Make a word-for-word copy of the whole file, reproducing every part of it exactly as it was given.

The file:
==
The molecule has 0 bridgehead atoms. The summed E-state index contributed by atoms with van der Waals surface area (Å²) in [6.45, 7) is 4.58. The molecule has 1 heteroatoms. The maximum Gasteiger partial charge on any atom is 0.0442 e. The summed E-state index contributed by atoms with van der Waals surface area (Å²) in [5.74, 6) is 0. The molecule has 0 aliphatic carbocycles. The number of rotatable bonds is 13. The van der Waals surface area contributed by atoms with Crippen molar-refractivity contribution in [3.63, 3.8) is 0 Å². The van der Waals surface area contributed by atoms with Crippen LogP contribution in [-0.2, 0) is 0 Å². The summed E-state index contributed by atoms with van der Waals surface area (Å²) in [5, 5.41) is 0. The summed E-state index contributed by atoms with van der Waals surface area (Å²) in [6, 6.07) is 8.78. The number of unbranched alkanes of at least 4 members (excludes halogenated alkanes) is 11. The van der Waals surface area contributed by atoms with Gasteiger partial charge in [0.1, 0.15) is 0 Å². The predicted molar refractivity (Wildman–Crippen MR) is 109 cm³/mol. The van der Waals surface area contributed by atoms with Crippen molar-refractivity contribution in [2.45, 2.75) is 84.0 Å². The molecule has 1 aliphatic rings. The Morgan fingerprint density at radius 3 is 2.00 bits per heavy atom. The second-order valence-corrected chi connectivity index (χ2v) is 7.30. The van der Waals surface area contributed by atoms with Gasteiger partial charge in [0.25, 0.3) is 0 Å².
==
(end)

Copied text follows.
The molecule has 0 bridgehead atoms. The summed E-state index contributed by atoms with van der Waals surface area (Å²) in [6.45, 7) is 4.58. The molecule has 1 heteroatoms. The maximum Gasteiger partial charge on any atom is 0.0442 e. The summed E-state index contributed by atoms with van der Waals surface area (Å²) in [5.74, 6) is 0. The molecule has 0 aliphatic carbocycles. The number of rotatable bonds is 13. The van der Waals surface area contributed by atoms with Crippen molar-refractivity contribution in [3.63, 3.8) is 0 Å². The van der Waals surface area contributed by atoms with Crippen LogP contribution in [-0.2, 0) is 0 Å². The summed E-state index contributed by atoms with van der Waals surface area (Å²) in [5, 5.41) is 0. The summed E-state index contributed by atoms with van der Waals surface area (Å²) in [6, 6.07) is 8.78. The number of unbranched alkanes of at least 4 members (excludes halogenated alkanes) is 11. The van der Waals surface area contributed by atoms with Gasteiger partial charge in [0.1, 0.15) is 0 Å². The predicted molar refractivity (Wildman–Crippen MR) is 109 cm³/mol. The van der Waals surface area contributed by atoms with Crippen molar-refractivity contribution in [2.45, 2.75) is 84.0 Å². The molecule has 1 aliphatic rings. The Morgan fingerprint density at radius 3 is 2.00 bits per heavy atom. The second-order valence-corrected chi connectivity index (χ2v) is 7.30. The van der Waals surface area contributed by atoms with Gasteiger partial charge in [0.25, 0.3) is 0 Å².